At midnight on December 30, 2018, Utah became the first state in the country to consider a person with a blood alcohol level of .05 as drunk. The reasoning behind this strict law and how it came to be passed are part of an illogical, convoluted story—typical of the Utah legislature.

Utah's New DUI Laws
Kate Conyers and Jesse Nix.

What will its enforcement mean for local businesses and visitors? Well, in the words of criminal defense attorney Kate Conyers who handles DUI cases, “We just don’t know.”

Conyers and her law partner Jesse Nix each have ten years of experience in defending Utah DUI cases—they have worked with hundreds. I met with them at—where else—The Green Pig Pub to discuss possible consequences of the .05 law going into effect.

A Truly Unscientific Study

It’s usually obvious when a person is dangerously intoxicated—a drunk’s slurring and staggering have been the basis for generations of pratfall comedy. But when you get down to blood alcohol levels like .08 or .05, it can be hard to discern drunkenness. That’s where the Breathalyzer comes in. By the way, both Jarom and Maddy went home with designated drivers.

Drink: A Utah pour, 1.5 oz., of rum mixed with an equal amount with pineapple juice

Test: Walk a 9-foot line, Walk-and-turn / Horizontal Gaze Nystagmus (HGN) / Stand on one leg

Utah's New DUI Laws
We had one of SLMags own, Jarom, be our first test subject.

  • Jarom West
  • Height: 6’
  • Weight: 160 lbs.
  • Pre-drink BAC number: .000
  • Post-one drink BAC number: .012, Smooth walker.
  • Post-two drink BAC number: .025, Smooth walker.
  • Post-three-drink BAC number: .042, Smooth walker.
  • Post-four-drink BAC number: .065, Walked the line well. Pivot: gracefully.

Utah's New DUI Laws
Madeline Slack was nice enough to volunteer for our very unscientific experiment.

  • Madeline Slack
  • Height: 5’8”
  • Weight: 118 lbs.
  • Pre-drink BAC number: .000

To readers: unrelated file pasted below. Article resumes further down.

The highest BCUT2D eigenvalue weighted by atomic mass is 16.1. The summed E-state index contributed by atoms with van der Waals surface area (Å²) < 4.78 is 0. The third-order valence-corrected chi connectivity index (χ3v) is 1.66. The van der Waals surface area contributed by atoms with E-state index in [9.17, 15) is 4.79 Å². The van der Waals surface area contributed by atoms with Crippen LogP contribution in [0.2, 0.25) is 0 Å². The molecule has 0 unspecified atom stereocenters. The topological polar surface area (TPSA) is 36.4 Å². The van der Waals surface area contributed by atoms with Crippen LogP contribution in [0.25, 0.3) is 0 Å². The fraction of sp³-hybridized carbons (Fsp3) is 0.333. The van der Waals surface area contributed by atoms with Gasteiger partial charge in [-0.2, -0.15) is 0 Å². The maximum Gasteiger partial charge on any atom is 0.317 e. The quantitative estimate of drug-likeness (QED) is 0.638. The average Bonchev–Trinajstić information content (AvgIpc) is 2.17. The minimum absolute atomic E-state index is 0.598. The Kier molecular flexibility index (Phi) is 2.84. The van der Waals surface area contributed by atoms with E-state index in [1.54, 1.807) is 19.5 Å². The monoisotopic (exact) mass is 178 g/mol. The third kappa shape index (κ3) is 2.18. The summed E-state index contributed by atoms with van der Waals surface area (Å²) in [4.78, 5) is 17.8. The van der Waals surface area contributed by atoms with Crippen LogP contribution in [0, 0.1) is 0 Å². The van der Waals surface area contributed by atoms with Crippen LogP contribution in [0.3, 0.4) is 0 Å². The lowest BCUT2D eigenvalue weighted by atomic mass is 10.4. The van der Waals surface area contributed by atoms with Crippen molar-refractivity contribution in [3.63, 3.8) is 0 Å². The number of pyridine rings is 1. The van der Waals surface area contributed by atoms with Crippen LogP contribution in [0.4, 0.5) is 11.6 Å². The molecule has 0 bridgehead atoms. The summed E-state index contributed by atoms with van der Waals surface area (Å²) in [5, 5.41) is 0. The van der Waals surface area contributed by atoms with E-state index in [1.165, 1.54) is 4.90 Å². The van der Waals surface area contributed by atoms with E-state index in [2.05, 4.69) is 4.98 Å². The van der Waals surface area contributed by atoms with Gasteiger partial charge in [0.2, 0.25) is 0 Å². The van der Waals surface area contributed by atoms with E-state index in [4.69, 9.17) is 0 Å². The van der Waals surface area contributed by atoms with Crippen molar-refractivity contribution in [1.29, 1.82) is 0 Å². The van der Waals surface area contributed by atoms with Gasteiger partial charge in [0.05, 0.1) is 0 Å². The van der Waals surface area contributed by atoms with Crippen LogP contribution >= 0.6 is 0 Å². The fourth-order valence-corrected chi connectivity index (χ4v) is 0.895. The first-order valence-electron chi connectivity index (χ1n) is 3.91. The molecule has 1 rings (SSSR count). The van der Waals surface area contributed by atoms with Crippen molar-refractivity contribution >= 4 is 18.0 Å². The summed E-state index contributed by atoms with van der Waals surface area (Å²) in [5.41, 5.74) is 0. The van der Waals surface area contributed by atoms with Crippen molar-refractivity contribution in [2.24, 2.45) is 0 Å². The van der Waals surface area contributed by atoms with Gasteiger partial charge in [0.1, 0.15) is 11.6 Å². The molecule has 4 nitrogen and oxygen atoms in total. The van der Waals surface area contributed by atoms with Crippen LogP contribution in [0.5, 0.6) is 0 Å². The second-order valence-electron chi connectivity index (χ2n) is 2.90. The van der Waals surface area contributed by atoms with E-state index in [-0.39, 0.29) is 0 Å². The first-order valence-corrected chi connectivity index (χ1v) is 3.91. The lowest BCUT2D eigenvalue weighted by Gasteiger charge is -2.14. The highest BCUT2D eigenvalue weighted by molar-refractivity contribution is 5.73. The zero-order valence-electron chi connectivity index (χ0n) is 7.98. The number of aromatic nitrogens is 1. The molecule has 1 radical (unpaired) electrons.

• Post-one drink BAC number: .028, Stepped off line at least twice and stumbled a couple times on the pivot.
  • Post-two drink BAC number: .061, HGN: lack of smooth pursuit; not nystagmus.

“We don’t know if the police are planning to increase the number of DUI officers,” says Conyers. “There’s no special funding for it right now.”

It takes a lot of time to process a suspected DUI, according to Nix. In order to pull over a driver, an officer has to have probable cause—that could be anything from not stopping a full three seconds at a stop sign to weaving in and out of lanes. There’s a chart listing suspicious behaviors, driving at varying speeds, failure to signal, driving 10 miles per hour under the speed limit—all things many drivers do stone-cold sober. If he suspects the driver has been drinking, the officer can request a field sobriety test, designed to evaluate an individual’s divided attention—driving demands multiple kinds of attentiveness.

Tests may include walking a nine-foot straight line heel-to-toe, the Rhomberg Modified Test (keeping your balance with your eyes closed), the walk-and-turn test, the Horizontal Gaze Nystagmus (HGN) test (tracking an object horizontally), the one-leg stand test, the finger-to-nose and the finger count test. Each field sobriety test has specific cues that an officer looks for while monitoring a suspect’s performance. But the defining test is the Intoxilyzer, which most of us call a breathalyzer.

Until then it’s all still suspicion, especially if the subject’s blood alcohol content is .08. Will .05 make a difference? Many Utah DUI attorneys agree that it’s best to refuse the personal breathalyzer test, called a PBT test, which is usually the equipment available to regular cops. Designated DUI officers carry a large, more sophisticated Intoxilyzer in the trunks of their cars; they set it on the hood, so the car’s camera can record the testing procedure. These machines must be recalibrated every 40 days and before and after each arrest. Plus, the officers must observe the Baker Period—the 15 minutes of observation required before administering the test.